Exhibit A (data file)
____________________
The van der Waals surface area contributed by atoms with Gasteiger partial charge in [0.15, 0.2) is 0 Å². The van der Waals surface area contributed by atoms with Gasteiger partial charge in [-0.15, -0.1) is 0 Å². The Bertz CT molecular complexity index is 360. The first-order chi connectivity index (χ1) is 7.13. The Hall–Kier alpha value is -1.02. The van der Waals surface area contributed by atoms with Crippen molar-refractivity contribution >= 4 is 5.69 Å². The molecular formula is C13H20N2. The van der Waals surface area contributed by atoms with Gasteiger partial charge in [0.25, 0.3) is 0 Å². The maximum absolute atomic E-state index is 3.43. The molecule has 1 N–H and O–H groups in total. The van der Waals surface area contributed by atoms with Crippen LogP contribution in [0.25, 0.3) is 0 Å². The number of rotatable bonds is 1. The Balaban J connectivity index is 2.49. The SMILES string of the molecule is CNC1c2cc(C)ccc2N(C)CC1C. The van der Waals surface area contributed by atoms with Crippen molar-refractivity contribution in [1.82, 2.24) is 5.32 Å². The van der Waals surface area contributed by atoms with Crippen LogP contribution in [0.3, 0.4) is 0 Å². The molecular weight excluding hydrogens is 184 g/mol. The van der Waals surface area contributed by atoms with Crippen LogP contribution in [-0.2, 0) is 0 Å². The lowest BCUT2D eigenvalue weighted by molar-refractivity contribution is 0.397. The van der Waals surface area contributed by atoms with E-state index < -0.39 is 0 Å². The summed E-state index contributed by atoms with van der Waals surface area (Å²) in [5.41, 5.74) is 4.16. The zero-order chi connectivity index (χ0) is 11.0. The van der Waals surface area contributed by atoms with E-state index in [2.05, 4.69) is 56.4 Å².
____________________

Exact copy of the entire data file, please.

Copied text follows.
The van der Waals surface area contributed by atoms with Gasteiger partial charge in [0.15, 0.2) is 0 Å². The van der Waals surface area contributed by atoms with Gasteiger partial charge in [-0.15, -0.1) is 0 Å². The Bertz CT molecular complexity index is 360. The first-order chi connectivity index (χ1) is 7.13. The Hall–Kier alpha value is -1.02. The van der Waals surface area contributed by atoms with Crippen molar-refractivity contribution >= 4 is 5.69 Å². The molecular formula is C13H20N2. The van der Waals surface area contributed by atoms with Gasteiger partial charge in [0.25, 0.3) is 0 Å². The maximum absolute atomic E-state index is 3.43. The molecule has 1 N–H and O–H groups in total. The van der Waals surface area contributed by atoms with Crippen LogP contribution in [0.25, 0.3) is 0 Å². The number of rotatable bonds is 1. The Balaban J connectivity index is 2.49. The SMILES string of the molecule is CNC1c2cc(C)ccc2N(C)CC1C. The van der Waals surface area contributed by atoms with Crippen molar-refractivity contribution in [1.82, 2.24) is 5.32 Å². The van der Waals surface area contributed by atoms with Crippen LogP contribution in [0.3, 0.4) is 0 Å². The molecular weight excluding hydrogens is 184 g/mol. The van der Waals surface area contributed by atoms with Crippen LogP contribution in [-0.2, 0) is 0 Å². The lowest BCUT2D eigenvalue weighted by molar-refractivity contribution is 0.397. The van der Waals surface area contributed by atoms with E-state index < -0.39 is 0 Å². The summed E-state index contributed by atoms with van der Waals surface area (Å²) in [5.41, 5.74) is 4.16. The zero-order chi connectivity index (χ0) is 11.0. The van der Waals surface area contributed by atoms with E-state index in [2.05, 4.69) is 56.4 Å².